Home / Blog /

Dismissing Employees Fairly in South Africa

Dismissing Employees Fairly in South Africa

Dismissing an Employee Fairly

Dismissing employees fairly is tricky, particularly in South Africa due employment being such a huge problem. More specifically, the lack of employment as the rate sits at 29.0%, the highest it has been in nearly 20 years. We wrote an article recently debating whether labour law is pushing employers to hire independent contractors but that is another story altogether. This article runs through the following topics on dismissing employees, and tries to make it simple to understand:


  1. What does Dismissal Mean?
  2. What is Correct, Fair, and Lawful Dismissal?
  3. When is Dismissal of an Employee Fair?
  4. Automatically Unfair Dismissals
  5. 4 other reasons to claim unfair dismissal in front of the CCMA


What does Dismissal Mean?


Dismissal is defined by business dictionary as the “termination of the contract of employment of an employee by his or her employer in a correct, fair, and lawful manner.”


What is Correct, Fair, and Lawful Dismissal?


In South Africa, this can be done in one of three ways; namely:

  • Give the worker notice: This is where the employer gives the employee a fixed period of notice before they must leave (a week or more). They will be paid for the hours they work and any leave due.


  • Give the worker notice pay: This is where the worker leaves immediately but is paid out for the equivalent of the notice period (ie. A weeks pay or more plus leave pay etc).


  • Retrench the worker: The employer must pay the worker severance pay of a minimum of 1 weeks pay for every year the worker has been at the company plus all leave pay due or other benefits. This is notice pay.


When is Dismissal of an Employee Fair?


‘Fairness’ is determined in two ways, as set out in the LRA Code of Good Practice for Dismissals:

  • Substantive fairness: in short, was it ‘fair’ to dismiss the employee for his/her actions based on the circumstances. Put yourself in the employee’s shoes. Substantive fairness can be for three reasons:
  • Misconduct: Employee has done something seriously wrong
  • Incapacity: Employee cannot perform the job due to disability or otherwise
  • Retrenchment: Employer is cutting staff numbers due to a restructuring of company or work


  • Procedural fairness: in short, did the employer follow the necessary procedures prior to dismissal of the employee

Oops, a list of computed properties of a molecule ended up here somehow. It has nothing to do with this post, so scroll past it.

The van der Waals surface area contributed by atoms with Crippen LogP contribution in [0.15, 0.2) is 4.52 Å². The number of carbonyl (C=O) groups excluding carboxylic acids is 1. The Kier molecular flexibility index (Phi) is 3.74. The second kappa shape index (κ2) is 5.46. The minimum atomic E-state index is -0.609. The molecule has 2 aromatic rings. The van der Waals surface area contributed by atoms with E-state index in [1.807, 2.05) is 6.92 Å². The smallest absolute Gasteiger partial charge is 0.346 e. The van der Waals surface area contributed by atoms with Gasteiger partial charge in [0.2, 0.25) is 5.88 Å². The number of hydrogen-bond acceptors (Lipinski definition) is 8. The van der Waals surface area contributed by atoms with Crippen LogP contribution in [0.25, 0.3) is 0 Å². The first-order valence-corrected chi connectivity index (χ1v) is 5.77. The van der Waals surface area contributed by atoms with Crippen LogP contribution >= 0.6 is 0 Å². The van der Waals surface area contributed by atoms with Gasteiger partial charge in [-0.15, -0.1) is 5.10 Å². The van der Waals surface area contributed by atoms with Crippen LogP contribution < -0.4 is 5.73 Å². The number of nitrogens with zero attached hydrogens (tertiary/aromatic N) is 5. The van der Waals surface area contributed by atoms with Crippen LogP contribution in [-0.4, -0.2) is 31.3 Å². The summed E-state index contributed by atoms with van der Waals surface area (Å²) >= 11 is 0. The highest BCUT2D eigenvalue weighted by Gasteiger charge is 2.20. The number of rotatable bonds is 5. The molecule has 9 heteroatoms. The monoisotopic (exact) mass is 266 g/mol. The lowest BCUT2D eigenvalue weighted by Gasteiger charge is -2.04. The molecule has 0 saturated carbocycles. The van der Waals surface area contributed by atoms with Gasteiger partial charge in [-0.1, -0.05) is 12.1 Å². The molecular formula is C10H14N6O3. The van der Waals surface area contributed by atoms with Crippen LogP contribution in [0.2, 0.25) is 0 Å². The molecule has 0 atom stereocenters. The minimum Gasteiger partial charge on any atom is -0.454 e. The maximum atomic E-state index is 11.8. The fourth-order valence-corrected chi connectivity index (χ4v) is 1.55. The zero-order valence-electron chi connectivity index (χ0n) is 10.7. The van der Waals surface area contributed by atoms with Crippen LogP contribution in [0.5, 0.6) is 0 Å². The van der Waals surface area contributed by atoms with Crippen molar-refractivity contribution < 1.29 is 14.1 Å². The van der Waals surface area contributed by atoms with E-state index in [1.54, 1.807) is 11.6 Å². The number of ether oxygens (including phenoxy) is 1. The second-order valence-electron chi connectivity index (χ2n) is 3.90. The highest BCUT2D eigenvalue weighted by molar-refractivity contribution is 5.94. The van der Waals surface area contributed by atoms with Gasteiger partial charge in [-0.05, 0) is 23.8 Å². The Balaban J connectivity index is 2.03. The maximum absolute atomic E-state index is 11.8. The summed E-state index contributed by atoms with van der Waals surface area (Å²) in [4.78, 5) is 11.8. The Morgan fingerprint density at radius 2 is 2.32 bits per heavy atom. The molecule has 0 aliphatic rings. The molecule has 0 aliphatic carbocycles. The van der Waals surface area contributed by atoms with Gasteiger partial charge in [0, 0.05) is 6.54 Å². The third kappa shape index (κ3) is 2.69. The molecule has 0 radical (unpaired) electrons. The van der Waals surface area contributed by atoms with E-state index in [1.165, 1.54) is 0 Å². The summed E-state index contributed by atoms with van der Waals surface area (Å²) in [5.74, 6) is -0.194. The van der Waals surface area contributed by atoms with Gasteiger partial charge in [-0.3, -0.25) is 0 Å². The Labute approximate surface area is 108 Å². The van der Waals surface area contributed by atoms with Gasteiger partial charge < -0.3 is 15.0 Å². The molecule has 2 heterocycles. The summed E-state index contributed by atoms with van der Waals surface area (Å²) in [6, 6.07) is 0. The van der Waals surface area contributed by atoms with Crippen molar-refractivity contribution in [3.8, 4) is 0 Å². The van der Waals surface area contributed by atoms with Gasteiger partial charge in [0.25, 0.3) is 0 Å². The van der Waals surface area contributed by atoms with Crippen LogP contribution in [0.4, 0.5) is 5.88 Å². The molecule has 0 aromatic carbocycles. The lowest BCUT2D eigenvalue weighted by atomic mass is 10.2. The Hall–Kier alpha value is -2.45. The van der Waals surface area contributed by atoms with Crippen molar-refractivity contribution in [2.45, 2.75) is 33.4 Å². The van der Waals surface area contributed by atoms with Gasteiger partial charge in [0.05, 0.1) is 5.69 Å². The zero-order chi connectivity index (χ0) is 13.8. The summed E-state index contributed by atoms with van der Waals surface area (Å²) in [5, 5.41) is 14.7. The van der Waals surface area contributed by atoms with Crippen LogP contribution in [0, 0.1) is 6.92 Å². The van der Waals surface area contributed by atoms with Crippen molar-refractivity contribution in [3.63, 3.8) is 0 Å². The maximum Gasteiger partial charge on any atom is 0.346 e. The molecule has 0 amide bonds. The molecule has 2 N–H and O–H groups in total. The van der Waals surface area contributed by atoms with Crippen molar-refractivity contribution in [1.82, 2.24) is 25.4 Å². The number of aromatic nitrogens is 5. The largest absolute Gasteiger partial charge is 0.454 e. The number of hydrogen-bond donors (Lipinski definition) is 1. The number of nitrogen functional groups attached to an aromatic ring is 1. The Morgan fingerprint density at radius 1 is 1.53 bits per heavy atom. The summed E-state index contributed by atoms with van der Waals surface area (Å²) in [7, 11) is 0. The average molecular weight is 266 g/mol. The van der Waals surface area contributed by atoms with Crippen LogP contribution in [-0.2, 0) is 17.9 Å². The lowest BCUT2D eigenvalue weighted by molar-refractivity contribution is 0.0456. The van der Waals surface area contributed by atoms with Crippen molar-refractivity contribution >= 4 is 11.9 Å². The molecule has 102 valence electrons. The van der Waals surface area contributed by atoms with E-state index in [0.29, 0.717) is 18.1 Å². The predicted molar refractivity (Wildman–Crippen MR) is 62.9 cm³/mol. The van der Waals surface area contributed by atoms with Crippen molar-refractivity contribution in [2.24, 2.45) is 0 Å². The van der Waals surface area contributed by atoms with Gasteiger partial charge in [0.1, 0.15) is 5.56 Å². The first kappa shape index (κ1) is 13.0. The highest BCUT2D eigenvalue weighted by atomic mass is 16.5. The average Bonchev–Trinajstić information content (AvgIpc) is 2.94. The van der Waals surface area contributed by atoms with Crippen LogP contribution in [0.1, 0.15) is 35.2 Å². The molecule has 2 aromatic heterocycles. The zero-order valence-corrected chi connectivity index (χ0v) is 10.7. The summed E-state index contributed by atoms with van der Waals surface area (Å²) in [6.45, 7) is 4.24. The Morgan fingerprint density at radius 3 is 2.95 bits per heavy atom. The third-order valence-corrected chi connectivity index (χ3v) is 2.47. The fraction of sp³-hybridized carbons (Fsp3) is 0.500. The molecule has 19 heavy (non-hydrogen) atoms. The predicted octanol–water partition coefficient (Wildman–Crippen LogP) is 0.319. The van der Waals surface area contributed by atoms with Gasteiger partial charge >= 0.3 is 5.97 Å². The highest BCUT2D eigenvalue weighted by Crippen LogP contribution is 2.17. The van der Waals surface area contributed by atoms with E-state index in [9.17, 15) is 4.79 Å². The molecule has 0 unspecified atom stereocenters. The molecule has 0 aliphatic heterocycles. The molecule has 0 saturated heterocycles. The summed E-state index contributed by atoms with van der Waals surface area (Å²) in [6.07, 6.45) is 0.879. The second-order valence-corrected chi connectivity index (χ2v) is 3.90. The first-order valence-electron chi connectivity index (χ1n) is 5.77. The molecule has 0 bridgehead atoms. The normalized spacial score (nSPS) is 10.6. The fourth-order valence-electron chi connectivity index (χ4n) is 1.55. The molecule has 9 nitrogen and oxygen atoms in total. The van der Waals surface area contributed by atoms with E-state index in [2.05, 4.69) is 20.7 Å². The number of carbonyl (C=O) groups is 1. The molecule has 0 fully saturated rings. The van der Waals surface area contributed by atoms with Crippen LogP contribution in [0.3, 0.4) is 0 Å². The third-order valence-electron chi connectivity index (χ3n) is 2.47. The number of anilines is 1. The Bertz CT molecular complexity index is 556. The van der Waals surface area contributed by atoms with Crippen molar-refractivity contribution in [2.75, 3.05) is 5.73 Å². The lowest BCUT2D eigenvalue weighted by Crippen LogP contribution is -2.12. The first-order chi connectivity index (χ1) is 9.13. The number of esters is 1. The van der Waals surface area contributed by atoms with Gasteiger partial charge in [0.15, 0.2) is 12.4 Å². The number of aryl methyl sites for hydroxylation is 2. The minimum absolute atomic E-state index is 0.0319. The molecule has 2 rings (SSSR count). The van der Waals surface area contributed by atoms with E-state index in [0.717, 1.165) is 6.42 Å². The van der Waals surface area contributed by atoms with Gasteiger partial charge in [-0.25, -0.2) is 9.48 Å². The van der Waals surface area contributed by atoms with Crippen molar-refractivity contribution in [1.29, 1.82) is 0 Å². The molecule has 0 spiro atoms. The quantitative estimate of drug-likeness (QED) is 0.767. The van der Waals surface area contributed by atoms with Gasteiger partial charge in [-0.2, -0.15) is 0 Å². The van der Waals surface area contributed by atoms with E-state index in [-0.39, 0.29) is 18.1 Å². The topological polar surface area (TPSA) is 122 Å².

To read more about the nuances of Fair Dismissal please read The South African Labour Guide article on this matter


Automatically Unfair Dismissals


If the employer dismisses the employee for one of the following reasons it is automatically deemed unfair:

  • Exercising any right given to the employees as laid out in the LRA (Labour Relations Act)
  • Participating in lawful union activities
  • Participating in a lawful strike
  • Refusal to do the work of someone on a strike
  • Any matter related to an employee’s pregnancy
  • Refusal to accept a change in working conditions
  • Reasons due to arbitrary discrimination (apart from retirement age & inherent job requirements)
  • A reason related to the transfer of an employee, following a company merger
  • A reason related to an employee disclosing information in terms of the “Disclosing Information Act”


4 Other Reasons to Claim Unfair Dismissal in Front of the CCMA


  • A woman who has not been accepted back into her job after maternity leave
  • A contractor who has had their contract suddenly cancelled or renewed on less favourable terms
  • The employer has altered the work environment in such a way that it is intolerable causing the employee to resign
  • The employer has transferred the contract to another employer on conditions that are less favourable causing the employee to terminate his contract


The purpose of this article is meant to summarise the issue of fair dismissal in a South African context. But law is always fraught with exceptions and nuances. The most complete advice will come from a labour lawyer who will have expert insight into the Labour Relations Act. Otherwise The South African Labour Guide is a plethora of information on labour law so we highly recommend reading their articles.

Recent Posts